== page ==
Q: You’re quoted in a recent Los Angeles Times piece about the Burns series saying that “Fans of country music are invested in the identity of the genre in a way that a lot of pop music genres aren’t.” Could you talk more about that?
A: From the beginning, country music has been made and marketed around the idea of a particular vision of identity—it’s not just about whether something sounds country, but how the artist is or isn’t country. This plays out through the music itself, but also through the imagery and cultural associations. The musicians and its audiences have been arguing about this for over a century: at their most fruitful, these tensions have propelled the genre both creatively and commercially, as artists and fans insist on broadening the definition of the music and the people it represents. At other moments, though, this has led to the erection of borders around who or what gets to be included. At every point throughout its history, those purists who seek to “protect” or “save country music” are implicitly (and sometimes explicitly) saying that there are certain kinds of people who don’t get to be included. Black artists and audiences are forced to repeatedly insist that they are legitimate participants in country music, and—relatedly—that they are legitimate parts of country spaces and the country itself. They have done so in astonishing ways, in the face of great resistance from a white-dominated culture. I tell part of that story in Country Soul, and it’s a central trope in the music from the first “hillbilly” days through the #YeehawAgenda.
Q: What did you find most interesting about the premiere episode of Ken Burns’ Country Music? Are there particular topics that you’ll hope he’ll explore in future episodes?
A: Country Music offers a wonderful opportunity to both celebrate the history of country and complicate our understandings of it. Beyond all the great footage and interviews, I was particularly impressed by a couple of things. First, the assertion of the centrality of Black and Mexican music to the development of country from the very beginning. This is a case that, unfortunately, still needs to be made, and I hope that the documentary will spotlight the political and economic implications of the musical mixture. As I discuss in Country Soul, the story of interracial musical collaboration isn’t just about who made music together. It’s also about who profited from it in terms of both economic and cultural capital. When you keep that in mind, the story becomes a lot more complicated and a lot less comfortable for white folks. That’s how it should be, and I hope that Burns—who clearly understands the importance of honoring Black and Brown artists—will fully embrace that ambivalence.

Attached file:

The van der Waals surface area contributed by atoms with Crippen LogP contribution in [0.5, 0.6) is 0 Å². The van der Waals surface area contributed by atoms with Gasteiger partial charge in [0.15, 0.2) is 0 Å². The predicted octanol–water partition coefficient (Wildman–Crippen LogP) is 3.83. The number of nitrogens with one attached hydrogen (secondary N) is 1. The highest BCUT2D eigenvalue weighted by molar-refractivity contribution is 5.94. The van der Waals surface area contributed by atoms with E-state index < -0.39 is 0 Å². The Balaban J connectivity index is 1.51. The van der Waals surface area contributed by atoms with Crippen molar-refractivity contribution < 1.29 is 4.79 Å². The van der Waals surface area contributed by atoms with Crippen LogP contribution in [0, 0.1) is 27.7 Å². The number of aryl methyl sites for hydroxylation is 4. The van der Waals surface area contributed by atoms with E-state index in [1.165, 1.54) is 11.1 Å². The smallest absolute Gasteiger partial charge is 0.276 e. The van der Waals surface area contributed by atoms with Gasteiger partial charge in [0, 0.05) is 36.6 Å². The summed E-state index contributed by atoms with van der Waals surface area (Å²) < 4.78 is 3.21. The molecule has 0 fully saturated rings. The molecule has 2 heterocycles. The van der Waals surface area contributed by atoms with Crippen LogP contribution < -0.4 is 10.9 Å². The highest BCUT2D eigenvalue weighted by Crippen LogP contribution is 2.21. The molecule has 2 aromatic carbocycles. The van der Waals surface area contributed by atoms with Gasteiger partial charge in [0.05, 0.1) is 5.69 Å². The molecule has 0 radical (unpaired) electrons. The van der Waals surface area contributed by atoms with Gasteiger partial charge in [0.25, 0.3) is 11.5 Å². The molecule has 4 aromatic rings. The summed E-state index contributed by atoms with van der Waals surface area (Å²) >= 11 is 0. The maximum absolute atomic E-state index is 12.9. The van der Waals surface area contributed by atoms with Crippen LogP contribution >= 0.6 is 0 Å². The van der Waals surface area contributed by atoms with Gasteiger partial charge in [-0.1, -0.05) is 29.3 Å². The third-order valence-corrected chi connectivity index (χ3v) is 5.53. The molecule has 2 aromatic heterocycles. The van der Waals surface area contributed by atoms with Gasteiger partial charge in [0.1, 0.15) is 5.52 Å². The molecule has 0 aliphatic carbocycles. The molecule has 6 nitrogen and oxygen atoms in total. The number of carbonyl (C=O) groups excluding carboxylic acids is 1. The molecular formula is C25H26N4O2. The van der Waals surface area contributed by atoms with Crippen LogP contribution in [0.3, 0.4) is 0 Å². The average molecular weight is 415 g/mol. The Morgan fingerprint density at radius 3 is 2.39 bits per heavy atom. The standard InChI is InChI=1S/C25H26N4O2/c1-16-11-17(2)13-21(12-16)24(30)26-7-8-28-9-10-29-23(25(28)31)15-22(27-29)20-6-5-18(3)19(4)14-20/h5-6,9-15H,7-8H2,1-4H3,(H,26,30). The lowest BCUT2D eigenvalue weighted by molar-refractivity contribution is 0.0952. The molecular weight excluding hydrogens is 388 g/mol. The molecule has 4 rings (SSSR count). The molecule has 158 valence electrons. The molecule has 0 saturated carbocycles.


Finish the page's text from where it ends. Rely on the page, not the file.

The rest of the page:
Also, connected to that, I really appreciate how Burns establishes country’s origins within both the expected folk roots—blues, Scottish-Irish music, et cetera—and also the pop music of the era. This helps us get past the simplistic authenticity debates that (as I said above) are often laced with a toxic nostalgia. Every generation has its chorus of purists (mostly cis white men) who have condemned the new generation’s country music as a corrupted sell-out; those condemnations are usually directed at artists and moments that incorporate sounds that are associated with young, non-white, female and/or queer folks. It’s happened from Jimmie Rodgers to “bro-country,” and I hope that this documentary will be a way to help debunk this problematic idea. The music is always at its best when the past and future are in conversation, both in terms of the sound and the people who make it.
More specifically, I look forward to seeing his coverage of some of the stories I explore in Country Soul. I know that Charley Pride features prominently, which is great, and I hope that Burns talks both about Pride’s career and the ways that it reflected both the new opportunities for Black artists in country and the continuing limitations. I also hope that he presents the rise of the “Nashville sound,” “countrypolitan” and “Urban Cowboy” with the same generosity that he tackles earlier moments of crossover-minded country music, rather than suggesting they represented a loss of country identity. And I hope that he acknowledges the vast influence of soul music on country from the 1960s to today, both honoring the Black musicians that created it and acknowledging the ways that the complicated racial politics of country music (and the United States) made it difficult for those artists to get their fair share of credit for these transformations.
Charles L. Hughes is director of the Memphis Center at Rhodes College. Follow him on Twitter.